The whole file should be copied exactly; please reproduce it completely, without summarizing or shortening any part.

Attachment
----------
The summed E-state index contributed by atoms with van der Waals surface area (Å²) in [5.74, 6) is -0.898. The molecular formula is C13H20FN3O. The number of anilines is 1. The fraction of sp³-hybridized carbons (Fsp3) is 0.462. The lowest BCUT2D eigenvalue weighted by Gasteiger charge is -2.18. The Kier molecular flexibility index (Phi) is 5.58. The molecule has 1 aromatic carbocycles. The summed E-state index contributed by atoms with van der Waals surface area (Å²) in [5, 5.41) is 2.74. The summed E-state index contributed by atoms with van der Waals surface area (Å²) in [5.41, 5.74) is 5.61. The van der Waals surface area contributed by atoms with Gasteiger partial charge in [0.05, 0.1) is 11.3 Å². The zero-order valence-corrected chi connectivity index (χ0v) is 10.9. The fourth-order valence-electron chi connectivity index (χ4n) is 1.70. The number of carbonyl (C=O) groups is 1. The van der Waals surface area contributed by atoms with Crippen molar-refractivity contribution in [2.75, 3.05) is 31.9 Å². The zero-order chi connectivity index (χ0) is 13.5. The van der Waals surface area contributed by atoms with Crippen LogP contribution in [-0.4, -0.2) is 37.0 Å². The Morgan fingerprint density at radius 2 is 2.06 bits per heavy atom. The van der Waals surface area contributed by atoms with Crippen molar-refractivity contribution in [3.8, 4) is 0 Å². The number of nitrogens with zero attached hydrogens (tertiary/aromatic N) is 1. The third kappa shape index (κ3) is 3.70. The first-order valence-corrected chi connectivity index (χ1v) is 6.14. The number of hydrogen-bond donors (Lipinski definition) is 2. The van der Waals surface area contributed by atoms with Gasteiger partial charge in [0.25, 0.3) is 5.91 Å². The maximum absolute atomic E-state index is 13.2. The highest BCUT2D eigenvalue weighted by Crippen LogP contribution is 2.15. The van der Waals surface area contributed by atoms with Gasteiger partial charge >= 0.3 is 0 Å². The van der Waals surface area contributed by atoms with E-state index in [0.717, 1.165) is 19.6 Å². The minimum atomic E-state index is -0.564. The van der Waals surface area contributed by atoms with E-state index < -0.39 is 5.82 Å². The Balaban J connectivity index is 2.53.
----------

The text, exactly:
The summed E-state index contributed by atoms with van der Waals surface area (Å²) in [5.74, 6) is -0.898. The molecular formula is C13H20FN3O. The number of anilines is 1. The fraction of sp³-hybridized carbons (Fsp3) is 0.462. The lowest BCUT2D eigenvalue weighted by Gasteiger charge is -2.18. The Kier molecular flexibility index (Phi) is 5.58. The molecule has 1 aromatic carbocycles. The summed E-state index contributed by atoms with van der Waals surface area (Å²) in [5, 5.41) is 2.74. The summed E-state index contributed by atoms with van der Waals surface area (Å²) in [5.41, 5.74) is 5.61. The van der Waals surface area contributed by atoms with Gasteiger partial charge in [0.05, 0.1) is 11.3 Å². The zero-order valence-corrected chi connectivity index (χ0v) is 10.9. The fourth-order valence-electron chi connectivity index (χ4n) is 1.70. The number of carbonyl (C=O) groups is 1. The van der Waals surface area contributed by atoms with Crippen molar-refractivity contribution in [2.75, 3.05) is 31.9 Å². The zero-order chi connectivity index (χ0) is 13.5. The van der Waals surface area contributed by atoms with Crippen LogP contribution in [-0.4, -0.2) is 37.0 Å². The Morgan fingerprint density at radius 2 is 2.06 bits per heavy atom. The van der Waals surface area contributed by atoms with Crippen molar-refractivity contribution in [3.8, 4) is 0 Å². The number of nitrogens with zero attached hydrogens (tertiary/aromatic N) is 1. The third kappa shape index (κ3) is 3.70. The first-order valence-corrected chi connectivity index (χ1v) is 6.14. The number of hydrogen-bond donors (Lipinski definition) is 2. The van der Waals surface area contributed by atoms with Gasteiger partial charge in [0.25, 0.3) is 5.91 Å². The maximum absolute atomic E-state index is 13.2. The highest BCUT2D eigenvalue weighted by Crippen LogP contribution is 2.15. The van der Waals surface area contributed by atoms with Gasteiger partial charge >= 0.3 is 0 Å². The van der Waals surface area contributed by atoms with E-state index in [0.717, 1.165) is 19.6 Å². The minimum atomic E-state index is -0.564. The van der Waals surface area contributed by atoms with E-state index < -0.39 is 5.82 Å². The Balaban J connectivity index is 2.53.